How to Avoid Phone Scams

They’re Rampant in Santa Barbara, Often Costing Victims Thousands

One of the most highly reported forms of elder abuse in Santa Barbara is fraud, especially in the form of phone scams. “Crooks prey on seniors because who else has the most money saved up?” said Ruth Corona.

The prevalence of phone scamming is on the rise across the nation, costing Americans billions of dollars each year. And as their schemes become increasingly convincing, scammers can often be difficult to detect, often siphoning off large sums of money before they are found out. “It’s unbelievable; we’ve had people in Santa Barbara lose up to $1 million,” said Senior Deputy District Attorney Vicki Johnson.

“We had one case here where the belief was that her lover was a soldier who had somehow been left behind in Iraq, and he needed money to get home,” explained Johnson. “And then all of these problems happened: She lost her house; she is now living in a motel; she has gone through all of her savings …. All she has left is her Social Security and a little bit of a pension, and every month he gets more and more from her.” This particular scammer is so convincing that even after the FBI went out to tell her that it was a scam, she would not believe them.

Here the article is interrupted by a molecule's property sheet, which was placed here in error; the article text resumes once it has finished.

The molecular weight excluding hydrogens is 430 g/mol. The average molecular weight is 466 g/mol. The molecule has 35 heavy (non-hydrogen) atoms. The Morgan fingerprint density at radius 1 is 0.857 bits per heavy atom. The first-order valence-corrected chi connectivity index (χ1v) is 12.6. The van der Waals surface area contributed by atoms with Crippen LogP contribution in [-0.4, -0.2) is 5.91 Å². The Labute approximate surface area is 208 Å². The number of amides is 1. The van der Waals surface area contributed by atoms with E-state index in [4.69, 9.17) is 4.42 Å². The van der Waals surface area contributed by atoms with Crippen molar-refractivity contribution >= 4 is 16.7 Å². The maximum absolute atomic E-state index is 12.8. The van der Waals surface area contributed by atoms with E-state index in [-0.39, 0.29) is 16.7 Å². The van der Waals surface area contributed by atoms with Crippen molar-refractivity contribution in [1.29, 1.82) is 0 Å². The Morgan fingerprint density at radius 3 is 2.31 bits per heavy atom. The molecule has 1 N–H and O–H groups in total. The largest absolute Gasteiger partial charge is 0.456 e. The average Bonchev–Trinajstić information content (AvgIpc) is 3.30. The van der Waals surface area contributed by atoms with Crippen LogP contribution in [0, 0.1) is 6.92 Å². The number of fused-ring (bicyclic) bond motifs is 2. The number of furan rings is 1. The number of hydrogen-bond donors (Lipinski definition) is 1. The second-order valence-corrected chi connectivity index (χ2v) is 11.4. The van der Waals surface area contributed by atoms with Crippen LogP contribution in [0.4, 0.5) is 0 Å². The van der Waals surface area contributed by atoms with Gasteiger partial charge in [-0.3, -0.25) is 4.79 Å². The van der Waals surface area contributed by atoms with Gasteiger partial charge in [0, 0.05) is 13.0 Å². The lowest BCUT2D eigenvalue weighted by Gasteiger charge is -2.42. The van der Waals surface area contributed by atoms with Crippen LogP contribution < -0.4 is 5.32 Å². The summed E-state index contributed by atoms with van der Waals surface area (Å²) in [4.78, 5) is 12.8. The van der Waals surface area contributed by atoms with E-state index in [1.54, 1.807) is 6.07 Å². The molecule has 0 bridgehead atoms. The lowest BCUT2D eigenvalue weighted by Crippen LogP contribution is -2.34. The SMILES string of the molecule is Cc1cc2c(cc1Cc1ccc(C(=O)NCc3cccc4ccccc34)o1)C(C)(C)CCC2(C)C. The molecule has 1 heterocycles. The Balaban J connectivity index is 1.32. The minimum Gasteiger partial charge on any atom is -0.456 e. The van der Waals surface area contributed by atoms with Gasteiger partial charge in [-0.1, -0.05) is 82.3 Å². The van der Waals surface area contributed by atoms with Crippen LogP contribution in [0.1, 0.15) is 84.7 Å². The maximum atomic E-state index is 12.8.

Because phone and internet scams are happening at such an alarming rate in Santa Barbara, it is important to understand what some of the most common schemes are and how to avoid them. “A good rule of thumb is to avoid anyone who is trying to sell you something you didn’t intend to buy,” said Johnson. Know that perpetrators often try to create a sense of urgency and panic. Another big red flag is “when someone asks for your credit card or Social Security information,” added Johnson.

Here are some common phone scam schemes:

(1) “Grandpa, I’ve been in an accident”: Perpetrator pretends to be a grandchild who has either been kidnapped or is calling from the police station and needs money for ransom or bail.

(2) “This is the IRS”: Perpetrator pretends to be calling from the IRS and says something along the lines of, “If you don’t pay your past-due taxes immediately, a warrant will be placed for your arrest.”

(3) “Sweetheart Scam”: Perpetrators lurk in chat rooms and usually target single women. The relationship starts off with a friendship and soon becomes romantic as the two chat constantly. The “sweetheart” is almost always overseas and starts running into money problems.

(4) “You’ve won the sweepstakes!”: Perpetrators create excitement over a free vacation or lottery drawing, saying if you don’t claim your prize immediately it will be taken away and given to someone else.


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